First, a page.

John Loudoun Macadam was born at Ayr on the 21st September 1756. His father was a landed proprietor, who died when John was about fourteen, and the young man was thereupon sent to the office of an uncle, a merchant in New York. Here he remained for a number of years, and on the war of independence breaking out, established for himself a lucrative business as an agent for the sale of prizes. The termination of hostilities, however, in favour of the colonists, found him nearly penniless, and he returned to his native country. For some time after this he resided in the neighbourhood of Moffat, and subsequently removed to Sauchrie, in Ayrshire, where for thirteen years he acted as deputy lieutenant of the county, and a member of the commission of the peace. Being here engaged in the capacity of trustee on certain roads, his mind was first led to revolve some scheme for a general amelioration of the system of highways throughout the kingdom, and he continued for many years to study and experiment on the subject. Having been appointed, in 1798, agent for victualling the navy in the western ports of Great Britain, he took up his abode at Falmouth, but afterwards removed to Bristol. In 1815, he was appointed surveyor of the Bristol roads, and here he first seriously set himself to work to carry into actual operation the improvements which he had been pondering over for so many years.

The main feature of his plan was to form a bed of fragments of stone granite, whinstone, or basalt one of which should be too large to pass through an iron ring two and a half inches in diameter. The stratum or bed of such materials was to be from six to twelve inches in thickness, and it was left to be brought into compactness and smoothness by the action of the vehicles passing over it. Though now approaching sixty years of age, Mr. Macadam set himself with all energy to carry out this scheme, and before he died, he had the satisfaction of seeing his system of road making generally adopted, though the only reward he reaped for his labours was a grant of £2000 from parliament, and the repayment of a large sum, amounting to several thousands more, which he proved before a committee of the House of Commons to have been expended by him from his own resources in perfecting his plan. He died at Moffat on 26th November 1836, in the eighty first year of his age, leaving behind him the reputation of one of the most honourable and disinterested of men.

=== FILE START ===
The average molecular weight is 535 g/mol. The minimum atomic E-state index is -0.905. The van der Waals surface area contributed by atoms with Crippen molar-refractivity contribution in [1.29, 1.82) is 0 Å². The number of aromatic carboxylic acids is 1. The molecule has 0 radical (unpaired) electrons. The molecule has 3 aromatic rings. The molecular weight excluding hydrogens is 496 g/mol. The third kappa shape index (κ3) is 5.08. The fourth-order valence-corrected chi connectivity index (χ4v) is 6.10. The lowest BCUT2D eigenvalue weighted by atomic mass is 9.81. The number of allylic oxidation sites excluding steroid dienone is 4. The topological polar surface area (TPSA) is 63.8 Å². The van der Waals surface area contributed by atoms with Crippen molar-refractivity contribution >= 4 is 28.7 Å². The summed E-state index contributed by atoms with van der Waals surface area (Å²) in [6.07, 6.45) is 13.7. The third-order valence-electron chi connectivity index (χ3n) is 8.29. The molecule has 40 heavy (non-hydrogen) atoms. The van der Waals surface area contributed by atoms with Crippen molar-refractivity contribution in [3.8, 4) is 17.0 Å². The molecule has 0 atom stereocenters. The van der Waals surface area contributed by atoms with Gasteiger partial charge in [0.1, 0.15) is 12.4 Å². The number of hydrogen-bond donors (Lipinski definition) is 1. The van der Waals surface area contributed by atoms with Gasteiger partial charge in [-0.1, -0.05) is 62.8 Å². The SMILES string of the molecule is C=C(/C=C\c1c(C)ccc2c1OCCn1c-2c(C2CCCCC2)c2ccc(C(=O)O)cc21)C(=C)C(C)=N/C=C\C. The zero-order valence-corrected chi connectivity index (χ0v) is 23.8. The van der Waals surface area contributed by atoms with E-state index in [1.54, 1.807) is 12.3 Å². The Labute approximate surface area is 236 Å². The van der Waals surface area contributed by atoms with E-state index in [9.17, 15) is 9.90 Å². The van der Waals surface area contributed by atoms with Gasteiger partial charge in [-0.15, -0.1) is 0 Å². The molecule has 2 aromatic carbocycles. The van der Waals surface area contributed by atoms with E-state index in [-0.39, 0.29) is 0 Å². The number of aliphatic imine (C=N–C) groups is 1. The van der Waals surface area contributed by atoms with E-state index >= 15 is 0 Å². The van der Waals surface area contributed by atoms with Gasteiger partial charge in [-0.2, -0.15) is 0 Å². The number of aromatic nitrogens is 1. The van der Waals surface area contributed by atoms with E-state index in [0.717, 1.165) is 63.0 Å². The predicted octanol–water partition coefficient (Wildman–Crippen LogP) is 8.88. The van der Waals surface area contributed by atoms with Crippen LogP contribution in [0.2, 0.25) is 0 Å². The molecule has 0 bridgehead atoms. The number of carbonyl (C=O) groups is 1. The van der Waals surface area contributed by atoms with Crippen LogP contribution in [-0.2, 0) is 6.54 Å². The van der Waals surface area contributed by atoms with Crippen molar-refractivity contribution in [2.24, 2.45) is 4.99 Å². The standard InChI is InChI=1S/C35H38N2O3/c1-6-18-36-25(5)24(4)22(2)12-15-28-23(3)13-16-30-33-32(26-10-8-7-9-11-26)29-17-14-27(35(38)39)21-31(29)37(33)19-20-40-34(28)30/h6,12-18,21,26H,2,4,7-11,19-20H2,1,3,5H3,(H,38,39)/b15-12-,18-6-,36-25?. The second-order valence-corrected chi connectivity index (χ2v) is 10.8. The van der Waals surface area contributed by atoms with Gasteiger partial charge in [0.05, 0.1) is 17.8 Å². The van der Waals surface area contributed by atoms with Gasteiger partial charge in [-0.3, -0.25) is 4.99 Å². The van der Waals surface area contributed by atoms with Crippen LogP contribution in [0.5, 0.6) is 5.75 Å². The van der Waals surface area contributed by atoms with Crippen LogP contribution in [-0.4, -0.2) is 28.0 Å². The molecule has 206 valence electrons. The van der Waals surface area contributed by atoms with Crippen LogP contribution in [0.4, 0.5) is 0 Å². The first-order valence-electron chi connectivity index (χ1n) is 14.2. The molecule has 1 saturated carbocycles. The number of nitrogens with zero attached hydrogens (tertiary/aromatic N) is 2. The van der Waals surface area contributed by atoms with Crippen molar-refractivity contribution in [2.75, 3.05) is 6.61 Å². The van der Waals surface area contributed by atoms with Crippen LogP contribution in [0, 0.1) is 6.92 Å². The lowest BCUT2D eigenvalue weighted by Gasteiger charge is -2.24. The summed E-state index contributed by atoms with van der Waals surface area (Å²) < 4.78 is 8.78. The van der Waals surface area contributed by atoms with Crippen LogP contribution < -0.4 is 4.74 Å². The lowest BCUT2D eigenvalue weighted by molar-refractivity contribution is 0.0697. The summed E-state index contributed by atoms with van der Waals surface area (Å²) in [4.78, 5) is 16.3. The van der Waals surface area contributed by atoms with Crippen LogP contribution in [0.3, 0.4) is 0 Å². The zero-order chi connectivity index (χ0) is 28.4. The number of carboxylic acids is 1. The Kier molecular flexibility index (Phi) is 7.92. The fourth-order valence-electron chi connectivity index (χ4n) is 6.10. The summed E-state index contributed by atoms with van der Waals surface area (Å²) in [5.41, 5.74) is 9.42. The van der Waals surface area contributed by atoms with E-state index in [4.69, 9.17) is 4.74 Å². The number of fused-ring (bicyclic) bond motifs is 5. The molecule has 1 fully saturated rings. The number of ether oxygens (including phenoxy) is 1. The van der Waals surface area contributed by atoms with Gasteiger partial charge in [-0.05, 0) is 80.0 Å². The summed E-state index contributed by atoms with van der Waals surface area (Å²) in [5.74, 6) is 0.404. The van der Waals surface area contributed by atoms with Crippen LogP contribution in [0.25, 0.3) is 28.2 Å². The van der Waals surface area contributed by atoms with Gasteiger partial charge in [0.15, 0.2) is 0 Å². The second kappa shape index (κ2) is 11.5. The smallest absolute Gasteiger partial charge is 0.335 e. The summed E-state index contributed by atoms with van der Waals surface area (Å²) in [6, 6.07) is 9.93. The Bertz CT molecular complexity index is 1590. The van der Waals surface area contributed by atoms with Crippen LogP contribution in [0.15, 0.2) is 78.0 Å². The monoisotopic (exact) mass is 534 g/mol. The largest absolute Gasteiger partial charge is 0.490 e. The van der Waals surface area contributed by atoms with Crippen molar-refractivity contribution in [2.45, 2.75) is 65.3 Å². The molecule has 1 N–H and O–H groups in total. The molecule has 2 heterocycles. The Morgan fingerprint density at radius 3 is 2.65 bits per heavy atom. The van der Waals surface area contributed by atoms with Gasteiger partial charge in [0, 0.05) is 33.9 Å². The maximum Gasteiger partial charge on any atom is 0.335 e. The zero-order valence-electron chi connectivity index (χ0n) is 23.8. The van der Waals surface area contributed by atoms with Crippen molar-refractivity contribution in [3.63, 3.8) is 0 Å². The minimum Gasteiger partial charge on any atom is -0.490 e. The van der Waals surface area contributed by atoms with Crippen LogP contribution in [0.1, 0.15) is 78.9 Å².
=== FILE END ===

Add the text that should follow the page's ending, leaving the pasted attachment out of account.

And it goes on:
The great drawback from the virtues of Mr. Macadam's plan, lies in the difficulty of obtaining a smooth surface. Without a firm substructure, the subjacent materials are apt to work up amongst those of the macadam bed. It is also found that carriages encounter a prodigious friction from these materials, until they have been somewhat beaten down; and that, even then, the wheels will be found to have left great longitudinal indentations or hollows, with rough ridges between, altogether at issue with true smoothness. The first objection was overcome by the great engineer Telford, who suggested a causewayed substructure as a basis for the bed of small stones. The second difficulty can be to a large extent overcome, by causing a heavy roller to pass in the first place over the bed of macadamized fragments, so as to jam them down into a compact cake, on which the carriages may then pass with comparative facility. But though this plan commends itself to the simplest common sense, and is very generally practised in France, the idea of its advantages seems never yet to have dawned upon the British intellect. Accordingly, the macadamized road is still, with us, a martyrdom to horses; and it is not too much to say, that the thoroughfares of London present, during a third part of all time, frictional difficulties ten times more than there is any just occasion for, and require four times the amount of renewal and expense which is strictly necessary.